Marge had just told she'd quit her volunteer position as a "tree" at the arboretum. She felt encased in glass as she sat alone at her table with an empty coffee cup. "Yes. That's what trees do."
Her daughter was running water in her sink. This seemed always the time when Karen called, when she was doing stuff; clatter of silverware into the dishwasher, mad bristly scrubbing of some pot. Marge's grandson fussing in the background, in his highchair with some shaky toy.
Her daughter's obsession with getting Marge out of the house started after Marge made the mistake of confiding to her about how her dead husband had come to her in on a full moon night and stood beside her bed.
"You were dreaming, Mom," Karen had said, in her squeaky-clean brand new perfunctory tone. As when she would tell Marge how she should toss out catalogues piling up in her house.
"I couldn't really see his face but it was really him. And he was angry."
"Daddy had no reason to be angry. You should be angry with him, for never listening."
Really, if anyone was angry, it was her daughter. 'What was he thinking?" she'd wailed, when Marge had to call and tell her that he'd keeled over from a massive heart attack one too-hot summer day while mowing the lawn.
For some reason, he had refused to acknowledge his heart condition, and that steamy morning, she'd watched as he'd hauled the push mower out from the garage. She'd even once suggested investing in a ride-on mower. "Why don't ya just get me a motorized wheelchair?"
Too damn hot to argue. She'd just wanted to get into her air-conditioned car, to get a couple of cans of tunafish for a tuna salad lunch. If she had protested, he would only have pretended not to hear: "Say what?" he'd yell, over the roar of the old gassy lawn mower.
This was all some years ago now, but she would think back to that, when she was a tree, when she'd quit, and when her daughter began telling her what to do. When their roles seemed to be reversing which left a metal taste in her mouth every time they hung up their phones.
What she'd never told her daughter was about her falling into the web of children at the arboretum, the real reason she'd finally quit; that back then, her balance was already deteriorating. When her grandson, the one fussing in the highchair at the other end of the phone, was still a toddler.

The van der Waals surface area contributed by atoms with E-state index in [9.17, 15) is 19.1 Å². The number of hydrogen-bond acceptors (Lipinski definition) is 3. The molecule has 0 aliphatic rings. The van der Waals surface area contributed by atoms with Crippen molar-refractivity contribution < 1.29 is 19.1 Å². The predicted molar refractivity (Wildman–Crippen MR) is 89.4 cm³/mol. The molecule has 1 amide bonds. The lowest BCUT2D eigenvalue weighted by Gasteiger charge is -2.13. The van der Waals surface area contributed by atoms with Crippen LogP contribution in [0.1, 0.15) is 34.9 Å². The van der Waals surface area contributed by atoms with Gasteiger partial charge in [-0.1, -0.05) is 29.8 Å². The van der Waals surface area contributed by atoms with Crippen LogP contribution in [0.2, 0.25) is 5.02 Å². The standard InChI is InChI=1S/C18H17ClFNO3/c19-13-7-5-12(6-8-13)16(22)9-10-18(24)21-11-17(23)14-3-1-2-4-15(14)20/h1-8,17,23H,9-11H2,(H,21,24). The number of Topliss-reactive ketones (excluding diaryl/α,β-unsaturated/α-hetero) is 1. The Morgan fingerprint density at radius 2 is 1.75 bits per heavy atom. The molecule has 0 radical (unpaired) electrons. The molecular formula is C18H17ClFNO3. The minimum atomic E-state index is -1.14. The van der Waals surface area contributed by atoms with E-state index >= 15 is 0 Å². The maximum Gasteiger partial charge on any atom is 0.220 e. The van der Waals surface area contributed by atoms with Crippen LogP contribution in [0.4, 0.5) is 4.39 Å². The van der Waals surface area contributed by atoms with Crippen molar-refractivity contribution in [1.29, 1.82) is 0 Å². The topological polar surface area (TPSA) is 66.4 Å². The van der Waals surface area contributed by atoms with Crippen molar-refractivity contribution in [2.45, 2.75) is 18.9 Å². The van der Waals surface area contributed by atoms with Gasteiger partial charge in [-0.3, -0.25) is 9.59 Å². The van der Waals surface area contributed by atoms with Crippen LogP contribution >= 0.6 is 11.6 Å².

Now he was seven. She hadn't thought about the tree thing until this spring when she'd found herself telling him about it.
"You were a tree?"
"A maple. Just like that one," she'd said, pointing to the big one in her backyard. They'd been visiting for Easter. New leaves were just beginning to sprout.
"Wow. That's kind a cool. . ." He was scraping at the ground with a stick. "Do you believe in moon trees?"
"We have some. In our yard. At least I think they're moon trees...the way they look when the moon is out. Anyway, I hope that's what they are. Because I promised this kid at school I would trade him moon tree seeds for seeds he has from this cool really rare tree, I guess, in his own yard."
"What kind of tree does he have?"
"Not sure. But it's supposed to be the only one on earth..." He shrugged. "He has a chicken coop too. When we had chicks in school, he took them home to their coop." He finished his drawing. It was a dragon. With two heads and breathing fire.
"Anyway, yes," Marge said.
"Yes, what..." He was distracted now, crouched over his dirt drawing, adding tiny clawed feet.
"I think there is such a thing," she said, vaguely remembering something about seeds being taken into orbit and then brought back to be planted on earth. Whether or not she learned that at the arboretum or just had it stored up with other odd bits which come with age, that she didn't know. Or remember.
"I do believe. In moon trees," she said, with a surety that she didn't necessarily have about much else.